Coronavirus (COVID-19)

Vaccination - getting a 1st, 2nd or booster jab

Anyone who gets COVID-19 can become seriously ill or have long-term effects ('long COVID'). The COVID-19 vaccines are the best way to protect yourself and others.

Who can get a COVID-19 vaccine

You can get a 1st and 2nd dose of the COVID-19 vaccine if you're aged 16 or over.

From Wednesday 15 December 2021, anyone over the age of 18 can get a COVID-19 booster vaccination as long as it has been 3 months since your 2nd dose.

For more information, go to NHS: who can get a coronavirus (COVID-19) vaccine.

Why it's important to get your booster jab

A booster jab is not just a top-up – it's a huge increase in your body's ability to fight the virus.

Vaccine effectiveness against the new variant of coronavirus (COVID-19) – called Omicron – may be a lot lower when the protection given by your original two doses has started to reduce over time. Early evidence has shown a booster can prevent 75% of people getting symptoms from Omicron.

From mid-December 2021, Omicron is expected to become the dominant variant of coronavirus (COVID-19) in the UK.

It's very important that, as well as protecting ourselves and our families, we help protect the NHS from being overwhelmed with COVID-19 patients.

How to get a booster jab

You can get a booster jab either by:

  • booking an appointment
  • going to a 'walk-in' vaccination clinic where you don't need an appointment

You can find lists of local walk-in vaccination clinics at NHS Mid and South Essex: walk-in vaccination clinics. You don't need to be registered with a GP to use these clinics.

If you prefer, you can book an appointment at a large vaccination centre or a smaller site, such as a community pharmacy. You can book your appointment online with the NHS using the form below, or by phoning 119.

The website and phone lines can get very busy so you may be held in a queue for a short time. Please be patient and keep trying.

NHS: book a coronavirus (COVID-19) vaccination

Vaccination safety

There is no need for your booster to be the same vaccine you had for your first two doses.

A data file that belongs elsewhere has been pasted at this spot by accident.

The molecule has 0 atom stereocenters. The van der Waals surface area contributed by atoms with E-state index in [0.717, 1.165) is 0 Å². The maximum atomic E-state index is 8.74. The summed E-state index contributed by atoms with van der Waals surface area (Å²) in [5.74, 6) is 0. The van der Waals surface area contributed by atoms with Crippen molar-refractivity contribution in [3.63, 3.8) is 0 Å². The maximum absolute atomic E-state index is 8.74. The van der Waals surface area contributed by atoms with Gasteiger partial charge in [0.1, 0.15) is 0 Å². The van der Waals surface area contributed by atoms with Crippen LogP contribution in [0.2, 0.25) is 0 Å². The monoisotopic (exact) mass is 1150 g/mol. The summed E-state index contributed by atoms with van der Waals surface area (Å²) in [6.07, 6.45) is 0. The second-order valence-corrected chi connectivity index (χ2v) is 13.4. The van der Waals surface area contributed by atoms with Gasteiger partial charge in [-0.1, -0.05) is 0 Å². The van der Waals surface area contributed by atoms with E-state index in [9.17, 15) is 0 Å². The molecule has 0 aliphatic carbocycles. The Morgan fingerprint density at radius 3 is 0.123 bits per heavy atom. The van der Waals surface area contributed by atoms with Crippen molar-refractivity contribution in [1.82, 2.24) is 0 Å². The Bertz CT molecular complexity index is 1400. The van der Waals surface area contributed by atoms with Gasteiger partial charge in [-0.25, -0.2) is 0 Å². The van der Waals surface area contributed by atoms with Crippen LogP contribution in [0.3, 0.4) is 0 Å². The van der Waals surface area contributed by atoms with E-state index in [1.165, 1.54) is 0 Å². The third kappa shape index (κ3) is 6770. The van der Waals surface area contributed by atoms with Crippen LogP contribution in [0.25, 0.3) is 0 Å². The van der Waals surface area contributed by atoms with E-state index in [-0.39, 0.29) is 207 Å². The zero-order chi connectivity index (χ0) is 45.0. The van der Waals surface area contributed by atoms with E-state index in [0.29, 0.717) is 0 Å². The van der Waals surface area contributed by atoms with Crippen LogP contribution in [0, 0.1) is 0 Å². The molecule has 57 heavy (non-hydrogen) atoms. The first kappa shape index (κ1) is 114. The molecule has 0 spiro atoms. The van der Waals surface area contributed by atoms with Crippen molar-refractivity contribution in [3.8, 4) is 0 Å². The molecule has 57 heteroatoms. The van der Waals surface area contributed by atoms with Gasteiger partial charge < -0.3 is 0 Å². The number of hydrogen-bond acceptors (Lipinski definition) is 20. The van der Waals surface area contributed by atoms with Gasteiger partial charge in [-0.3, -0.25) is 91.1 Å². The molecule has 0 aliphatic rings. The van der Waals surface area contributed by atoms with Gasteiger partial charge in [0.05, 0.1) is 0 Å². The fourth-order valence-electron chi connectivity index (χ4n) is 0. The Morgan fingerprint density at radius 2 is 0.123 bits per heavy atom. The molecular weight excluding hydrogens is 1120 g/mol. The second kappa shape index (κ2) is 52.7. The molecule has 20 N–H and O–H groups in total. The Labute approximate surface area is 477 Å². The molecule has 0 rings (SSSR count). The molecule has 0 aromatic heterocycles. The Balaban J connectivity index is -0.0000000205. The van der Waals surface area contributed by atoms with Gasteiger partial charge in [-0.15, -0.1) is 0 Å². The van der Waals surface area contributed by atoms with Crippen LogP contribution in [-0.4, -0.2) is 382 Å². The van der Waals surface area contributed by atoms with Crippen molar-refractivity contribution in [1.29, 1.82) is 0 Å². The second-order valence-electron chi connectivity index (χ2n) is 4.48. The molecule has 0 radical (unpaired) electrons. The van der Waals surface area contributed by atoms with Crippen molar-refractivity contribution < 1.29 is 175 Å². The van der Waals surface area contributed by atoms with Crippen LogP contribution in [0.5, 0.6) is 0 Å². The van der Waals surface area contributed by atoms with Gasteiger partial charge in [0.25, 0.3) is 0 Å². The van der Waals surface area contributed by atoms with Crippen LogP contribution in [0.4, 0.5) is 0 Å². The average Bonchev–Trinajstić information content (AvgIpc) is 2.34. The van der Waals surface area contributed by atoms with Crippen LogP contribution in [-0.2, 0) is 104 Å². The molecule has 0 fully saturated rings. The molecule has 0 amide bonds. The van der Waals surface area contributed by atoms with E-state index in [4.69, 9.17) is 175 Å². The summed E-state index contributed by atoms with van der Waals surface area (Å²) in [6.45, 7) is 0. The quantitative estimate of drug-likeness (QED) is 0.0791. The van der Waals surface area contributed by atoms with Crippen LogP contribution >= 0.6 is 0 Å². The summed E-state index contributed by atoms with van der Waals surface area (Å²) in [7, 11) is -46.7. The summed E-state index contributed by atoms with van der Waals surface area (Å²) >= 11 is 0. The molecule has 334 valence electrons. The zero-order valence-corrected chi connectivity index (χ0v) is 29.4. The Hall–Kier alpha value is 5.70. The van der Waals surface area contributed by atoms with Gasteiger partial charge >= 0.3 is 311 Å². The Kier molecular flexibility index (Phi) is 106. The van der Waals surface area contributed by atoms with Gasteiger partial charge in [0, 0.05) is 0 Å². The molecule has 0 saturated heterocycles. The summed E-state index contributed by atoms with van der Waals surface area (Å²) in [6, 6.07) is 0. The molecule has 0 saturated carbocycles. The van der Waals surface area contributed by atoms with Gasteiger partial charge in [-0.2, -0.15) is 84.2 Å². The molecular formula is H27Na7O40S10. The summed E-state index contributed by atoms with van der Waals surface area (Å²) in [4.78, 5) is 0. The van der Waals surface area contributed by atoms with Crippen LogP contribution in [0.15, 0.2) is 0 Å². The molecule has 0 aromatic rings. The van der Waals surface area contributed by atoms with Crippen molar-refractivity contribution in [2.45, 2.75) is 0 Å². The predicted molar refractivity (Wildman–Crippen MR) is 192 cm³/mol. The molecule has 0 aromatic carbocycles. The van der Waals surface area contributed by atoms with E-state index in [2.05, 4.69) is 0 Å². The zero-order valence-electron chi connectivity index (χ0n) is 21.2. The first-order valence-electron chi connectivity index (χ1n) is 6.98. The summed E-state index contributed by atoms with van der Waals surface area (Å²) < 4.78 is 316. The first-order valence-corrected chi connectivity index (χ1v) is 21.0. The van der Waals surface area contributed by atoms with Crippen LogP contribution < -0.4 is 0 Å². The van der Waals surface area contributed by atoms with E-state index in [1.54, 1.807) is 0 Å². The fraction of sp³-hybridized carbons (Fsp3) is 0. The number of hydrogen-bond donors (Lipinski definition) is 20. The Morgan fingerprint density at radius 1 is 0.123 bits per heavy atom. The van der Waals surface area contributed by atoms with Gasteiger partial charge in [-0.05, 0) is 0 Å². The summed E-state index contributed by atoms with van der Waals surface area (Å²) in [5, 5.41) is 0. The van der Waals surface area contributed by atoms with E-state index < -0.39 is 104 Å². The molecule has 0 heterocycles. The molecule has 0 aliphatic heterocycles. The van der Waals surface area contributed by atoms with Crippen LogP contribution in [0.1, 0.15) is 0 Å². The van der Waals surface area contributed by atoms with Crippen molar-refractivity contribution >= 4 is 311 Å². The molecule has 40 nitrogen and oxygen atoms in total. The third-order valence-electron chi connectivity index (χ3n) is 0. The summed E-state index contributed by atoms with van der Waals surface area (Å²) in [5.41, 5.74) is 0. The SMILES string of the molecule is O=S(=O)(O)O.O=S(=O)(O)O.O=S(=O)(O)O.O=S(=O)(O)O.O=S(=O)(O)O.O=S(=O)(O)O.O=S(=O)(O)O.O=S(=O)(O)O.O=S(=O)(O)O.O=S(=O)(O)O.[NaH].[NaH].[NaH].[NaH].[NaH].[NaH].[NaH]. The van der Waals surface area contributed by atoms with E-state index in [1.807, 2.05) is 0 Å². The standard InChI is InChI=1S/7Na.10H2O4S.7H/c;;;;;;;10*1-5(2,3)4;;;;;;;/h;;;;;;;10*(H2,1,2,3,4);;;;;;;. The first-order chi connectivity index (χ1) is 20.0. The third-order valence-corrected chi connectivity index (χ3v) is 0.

When you get your booster jab, it's most likely you'll be given either the Pfizer-BioNTech vaccine or the Moderna vaccine. Both have been shown to be very effective as boosters, no matter what vaccine you had for your first 2 doses.

If for any reason you can't have either of these vaccines, you may be offered the Oxford-AstraZeneca vaccine as your booster.

Our vaccination safety page has lots more information to answer any questions you may have, including concerns about:

  • vaccine side effects
  • vaccine ingredients
  • pregnancy and breastfeeding
  • fertility

COVID-19 symptoms and testing

If you have any symptom of COVID-19, you should take a test and self-isolate until you get your results. Do not attend a vaccination appointment or walk-in clinic while awaiting your results.

If you test positive, you must wait 4 weeks (28 days) from the day of your positive test before you get a vaccination jab.

If you get a negative result and feel well enough, you can get your vaccination.

For more information about testing and how to get tested, go to getting a test.

For information on what else you can do to stay safe, go to GOV.UK: how to stay safe and help prevent the spread.

Our amazing NHS volunteers

Over 1,000 volunteers are helping to tackle coronavirus (COVID-19) across Mid and South Essex, but many more are needed. You can give as little or as much time as you want. To find out more, go to NHS Mid and South Essex: how to volunteer.

It's only possible to vaccinate millions of people across the UK thanks to the hard work and dedication of so many amazing teams that run testing sites, vaccination sites, GP practices and hospitals. Please be kind to them!